Syphilis is a sexually transmitted infection, known to men and women for centuries. It used to be known as the pox and undoubtedly contributed to the death of many people in the past, before the introduction of antibiotics. It is relatively uncommon in the UK, but there has been a dramatic increase in the number of cases, particularly among gay men, diagnosed in genitourinary clinics since 1998.
In England, between 1998 and 2000 rates of diagnoses of infectious syphilis (primary and secondary) in males increased by 150%. This is largely as a result of a number of localised outbreaks that occurred during this period. Ref: Public Health Laboratory Services.
Syphilis is caused by an organism called Treponema pallidum. It is only transmitted during sexual contact, it cannot be caught from toilet seats or swimming pools. People who are infected may have no symptoms, but are still infectious. The best prevention against syphilis is to reduce your number of sexual partners and always to use a condom.
Syphilis has three stages of infection and can be diagnosed and treated at any of these stages.
Primary syphilis presents with a painless sore, usually at the site of infection, but which can appear anywhere. It is highly infectious and can last from 2-6 weeks. The sore is teeming with the organism, which can be cultured by taking a scraping from the sore.
Secondary syphilis occurs 6 weeks to 6 months after the initial sore. There may be a fever, a general feeling of being unwell, swollen glands, a rash on the trunk, palms of hands and/or soles of feet, ulcers in the mouth and hair loss. Lumps resembling warts can develop around the anus. If the illness is not diagnosed and treated at this stage, symptoms can disappear until years later.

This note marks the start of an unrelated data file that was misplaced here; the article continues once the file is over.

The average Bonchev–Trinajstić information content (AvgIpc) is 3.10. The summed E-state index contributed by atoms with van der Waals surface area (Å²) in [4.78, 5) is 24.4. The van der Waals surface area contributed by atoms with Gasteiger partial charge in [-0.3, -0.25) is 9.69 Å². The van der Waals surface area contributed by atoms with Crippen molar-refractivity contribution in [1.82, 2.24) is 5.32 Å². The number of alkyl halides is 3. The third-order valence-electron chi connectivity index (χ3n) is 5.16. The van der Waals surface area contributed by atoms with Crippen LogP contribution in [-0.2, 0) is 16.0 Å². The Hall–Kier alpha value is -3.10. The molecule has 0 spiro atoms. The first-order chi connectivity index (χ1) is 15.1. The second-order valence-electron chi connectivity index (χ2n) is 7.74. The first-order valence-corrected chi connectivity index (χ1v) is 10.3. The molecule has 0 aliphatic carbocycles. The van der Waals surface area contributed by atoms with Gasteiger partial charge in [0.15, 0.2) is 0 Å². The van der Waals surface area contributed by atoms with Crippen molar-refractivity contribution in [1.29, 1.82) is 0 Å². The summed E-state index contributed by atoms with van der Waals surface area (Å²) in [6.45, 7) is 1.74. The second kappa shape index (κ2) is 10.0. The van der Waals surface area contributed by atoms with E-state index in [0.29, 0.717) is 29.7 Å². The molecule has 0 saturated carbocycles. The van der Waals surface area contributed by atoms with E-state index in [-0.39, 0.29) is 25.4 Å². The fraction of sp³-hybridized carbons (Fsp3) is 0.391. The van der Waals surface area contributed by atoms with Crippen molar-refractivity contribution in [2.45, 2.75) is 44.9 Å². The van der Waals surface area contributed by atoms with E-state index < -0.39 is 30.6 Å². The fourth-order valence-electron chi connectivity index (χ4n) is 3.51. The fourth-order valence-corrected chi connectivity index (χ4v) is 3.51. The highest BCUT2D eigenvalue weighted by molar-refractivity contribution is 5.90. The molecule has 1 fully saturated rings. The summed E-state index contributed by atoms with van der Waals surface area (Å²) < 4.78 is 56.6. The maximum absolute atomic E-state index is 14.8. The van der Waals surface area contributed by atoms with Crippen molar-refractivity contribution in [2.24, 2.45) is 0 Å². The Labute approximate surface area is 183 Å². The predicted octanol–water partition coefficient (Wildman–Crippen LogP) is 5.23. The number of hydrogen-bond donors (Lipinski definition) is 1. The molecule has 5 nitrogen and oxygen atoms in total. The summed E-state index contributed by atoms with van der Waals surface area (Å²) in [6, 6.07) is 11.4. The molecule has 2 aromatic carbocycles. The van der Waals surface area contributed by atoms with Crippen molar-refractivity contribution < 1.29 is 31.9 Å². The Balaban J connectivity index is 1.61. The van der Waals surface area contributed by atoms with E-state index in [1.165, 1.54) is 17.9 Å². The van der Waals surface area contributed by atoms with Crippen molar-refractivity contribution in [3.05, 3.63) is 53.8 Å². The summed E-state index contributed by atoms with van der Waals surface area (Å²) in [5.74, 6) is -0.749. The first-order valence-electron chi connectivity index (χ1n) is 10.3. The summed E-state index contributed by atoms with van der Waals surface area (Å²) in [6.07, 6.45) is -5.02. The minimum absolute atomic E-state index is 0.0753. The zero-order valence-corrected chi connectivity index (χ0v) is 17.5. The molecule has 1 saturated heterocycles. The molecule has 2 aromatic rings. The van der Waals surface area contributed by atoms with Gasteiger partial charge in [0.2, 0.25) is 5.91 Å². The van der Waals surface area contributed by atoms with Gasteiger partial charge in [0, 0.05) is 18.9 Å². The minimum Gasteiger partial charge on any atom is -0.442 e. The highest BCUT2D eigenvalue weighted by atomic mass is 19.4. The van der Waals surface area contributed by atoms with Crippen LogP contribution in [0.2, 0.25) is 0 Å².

Tertiary or late syphilis can affect many organs in the body. Gummas (areas of damaged, scarred tissue produced by the infection) form in the organs. The skin, bones, joints, heart and brain are most commonly affected producing a wide variety of symptoms. Syphilis is the great pretender and can mimic almost any illness.
Treatment is with antibiotics and treatment can successful at any stage of infection, although some damage may be irreversible in the later stages of the illness.
Diagnosis is by blood testing or by growing the organism from the initial ulcer. Testing is best undertaken in a genitourinary clinic where they can screen you for other sexually transmitted infections.
Pregnant women are routinely tested as the infection will pass through the placenta to the baby. Babies infected during pregnancy can be seriously affected by the infection. Any woman testing positive during pregnancy would be counselled about the risk and treatment recommended. Miscarriage, stillbirth and congenital abnormalities are common in pregnancies affected by syphilis.
This article published on
26 January 2006
Next review date 01/01/2013